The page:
The regime virtually oppressed our souls. Teachers were the apparatus appropriating "political correctness" of the new ideology then, and now too.
The Arts students were conditioned to think as non-functioning idiots to the world. The streaming policy had failed our teachers and school administrators. But we have not failed them.
My schooling experience and my current encounters with the Malaysian academy say that the two cultures (from C. P. Snow's 1959 Two Cultures lecture, see Learning Curve, Feb 8, 2009 ) is alive and well.
We have seen and experienced shades of Snow's two cultures having cast their shadows over Malaysian universities and society.
And so will the proposal for another academy (the other is the Academy of Science, Malaysia established under the Academy of Sciences Act 1994 and launched in 1995) cast this separation in stone? Are we moving away and deepening the apparent chasm between the two modes of knowing?
I would argue otherwise.
Not having a separate, independent academy for the Social Sciences and Humanities would deepen the chasm between Science and the Arts. It is only through the Social Sciences and the Humanities would the bridging appear.
This is not only linguistic and rhetorical, but substantive in that Science (and Technology) is objective partial knowledge of non-living and living objects/things/matter. Answering questions as to "what", "how" and "why" about a thing connotes humans and societies. The collective human labour and interpretation of life is the other form of knowledge.
Apart from questions of theory and epistemology in continuously creating an intellectual tradition in the nation as a post-colonial state, the proposed academy can forge a platform for Malaysian social scientists and scholars in the Humanities to rethink the nature of knowledge that we are producing (and consuming).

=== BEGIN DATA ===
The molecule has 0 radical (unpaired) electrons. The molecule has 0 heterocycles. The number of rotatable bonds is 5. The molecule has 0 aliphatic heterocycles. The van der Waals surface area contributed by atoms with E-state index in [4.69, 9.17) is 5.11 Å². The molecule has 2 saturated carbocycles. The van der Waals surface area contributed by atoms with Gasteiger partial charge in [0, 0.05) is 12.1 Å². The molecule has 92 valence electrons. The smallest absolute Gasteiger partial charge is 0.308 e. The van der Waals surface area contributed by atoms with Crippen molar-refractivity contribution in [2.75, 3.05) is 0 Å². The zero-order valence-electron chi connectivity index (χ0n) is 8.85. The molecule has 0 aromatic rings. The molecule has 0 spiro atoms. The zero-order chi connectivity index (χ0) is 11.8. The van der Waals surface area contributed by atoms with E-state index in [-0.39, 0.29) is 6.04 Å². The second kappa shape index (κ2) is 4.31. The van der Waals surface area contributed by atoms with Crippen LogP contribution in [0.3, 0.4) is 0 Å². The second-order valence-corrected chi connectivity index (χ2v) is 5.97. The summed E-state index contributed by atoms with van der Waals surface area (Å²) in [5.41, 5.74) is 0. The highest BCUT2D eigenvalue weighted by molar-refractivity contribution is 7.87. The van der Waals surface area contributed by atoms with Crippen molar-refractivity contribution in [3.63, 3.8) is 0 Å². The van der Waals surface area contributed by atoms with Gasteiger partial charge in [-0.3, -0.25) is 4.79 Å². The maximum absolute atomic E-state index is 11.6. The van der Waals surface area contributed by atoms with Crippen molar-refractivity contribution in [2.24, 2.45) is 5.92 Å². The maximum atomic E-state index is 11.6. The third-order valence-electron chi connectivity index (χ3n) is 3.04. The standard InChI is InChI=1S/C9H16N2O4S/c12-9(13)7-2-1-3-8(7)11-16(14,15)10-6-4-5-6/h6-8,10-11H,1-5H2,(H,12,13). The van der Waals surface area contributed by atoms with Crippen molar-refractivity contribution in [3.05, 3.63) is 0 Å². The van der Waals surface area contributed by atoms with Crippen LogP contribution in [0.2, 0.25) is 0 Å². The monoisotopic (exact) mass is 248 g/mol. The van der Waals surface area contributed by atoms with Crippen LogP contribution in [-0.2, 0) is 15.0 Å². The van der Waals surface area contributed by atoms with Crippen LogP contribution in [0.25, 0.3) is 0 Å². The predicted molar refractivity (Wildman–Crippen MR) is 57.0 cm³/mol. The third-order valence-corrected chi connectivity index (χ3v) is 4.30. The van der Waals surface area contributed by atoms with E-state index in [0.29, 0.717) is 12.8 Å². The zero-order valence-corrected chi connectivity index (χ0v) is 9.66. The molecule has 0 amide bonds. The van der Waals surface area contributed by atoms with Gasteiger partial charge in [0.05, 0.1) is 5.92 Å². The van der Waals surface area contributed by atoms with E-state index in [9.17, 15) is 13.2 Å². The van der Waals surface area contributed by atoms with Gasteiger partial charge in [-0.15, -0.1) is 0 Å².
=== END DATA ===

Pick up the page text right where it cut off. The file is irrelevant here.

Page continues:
The proposed academy functions as a learned society. It does not offer any degrees but appoints fellows and may develop such objectives as:
1. A national forum representing scholars and researchers in the Social Sciences and the Humanities in Malaysia
2. Bridging and integrating the Social Sciences and the Arts with Science, Technology and Engineering
3. Ensuring relevance of the teaching and research of Social Science and the Humanities to nation and society
4. Advising the government on public and social policy initiatives, issues and outcomes
5. Conducting collaborative research on areas of relevance to Malaysian society
6. Undertaking efforts at theory-building relevant to Malaysian and non-Western societies
7. Bridging the gap between studies and research between Peninsular Malaysia, and Sabah and Sarawak
8. As a centre for dialogue and the exchange of ideas among social scientists, natural scientists, philosophers, policy planners and administrators
9. Publishing journals, monographs and books
10. Serving as a platform to internationalise Malaysian Social Science and the Humanities
11. Communicating and creating public awareness and understanding on Social Science and Humanities in Malaysia.
The last objective sees the promotion of the craft of Social Science for societal and national advancement.
As in all wars, campaigns are necessary. If there is a campaign for Science and Technology awareness, there may as well be a campaign for Social Science and Humanities Awareness.
The vision of Social Science and the Humanities is publicly unheard of. It is not present in the nation's transformation plans.
Social Science is not framed as a popular and policy discourse. The man in the street, who is a consumer of national policies and national consciousness, does not have an idea of what Social Science is, and what it does.
Social Science and the Humanities in Malaysia, I fear, may not even find a comfortable home in the universities, what more in the public sphere -- media, public administration and parliament.
The proposed academy is the appropriate place to plan, identify and produce young scholars in the Social and Human Sciences.
Without context, how do we comprehend social taste and text?